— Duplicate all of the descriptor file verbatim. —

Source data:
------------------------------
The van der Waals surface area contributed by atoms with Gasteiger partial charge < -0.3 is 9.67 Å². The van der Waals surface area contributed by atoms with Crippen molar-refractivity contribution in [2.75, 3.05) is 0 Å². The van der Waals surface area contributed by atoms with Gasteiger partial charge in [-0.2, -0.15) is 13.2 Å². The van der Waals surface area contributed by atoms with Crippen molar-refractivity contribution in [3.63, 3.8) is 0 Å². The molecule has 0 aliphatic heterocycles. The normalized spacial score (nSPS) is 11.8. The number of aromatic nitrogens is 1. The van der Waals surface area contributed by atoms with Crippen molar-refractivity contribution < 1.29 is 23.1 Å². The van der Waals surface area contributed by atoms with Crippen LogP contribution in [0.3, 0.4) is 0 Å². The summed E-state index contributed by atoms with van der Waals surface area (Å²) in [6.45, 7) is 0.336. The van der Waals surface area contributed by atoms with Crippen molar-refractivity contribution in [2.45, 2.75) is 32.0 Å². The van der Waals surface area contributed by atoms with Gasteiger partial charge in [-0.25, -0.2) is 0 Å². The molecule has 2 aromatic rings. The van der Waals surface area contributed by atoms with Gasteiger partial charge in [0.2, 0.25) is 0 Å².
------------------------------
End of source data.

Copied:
The van der Waals surface area contributed by atoms with Gasteiger partial charge < -0.3 is 9.67 Å². The van der Waals surface area contributed by atoms with Crippen molar-refractivity contribution in [2.75, 3.05) is 0 Å². The van der Waals surface area contributed by atoms with Gasteiger partial charge in [-0.2, -0.15) is 13.2 Å². The van der Waals surface area contributed by atoms with Crippen molar-refractivity contribution in [3.63, 3.8) is 0 Å². The molecule has 0 aliphatic heterocycles. The normalized spacial score (nSPS) is 11.8. The number of aromatic nitrogens is 1. The van der Waals surface area contributed by atoms with Crippen molar-refractivity contribution < 1.29 is 23.1 Å². The van der Waals surface area contributed by atoms with Crippen LogP contribution in [0.3, 0.4) is 0 Å². The summed E-state index contributed by atoms with van der Waals surface area (Å²) in [6.45, 7) is 0.336. The van der Waals surface area contributed by atoms with Crippen molar-refractivity contribution in [2.45, 2.75) is 32.0 Å². The van der Waals surface area contributed by atoms with Gasteiger partial charge in [-0.25, -0.2) is 0 Å². The molecule has 2 aromatic rings. The van der Waals surface area contributed by atoms with Gasteiger partial charge in [0.2, 0.25) is 0 Å².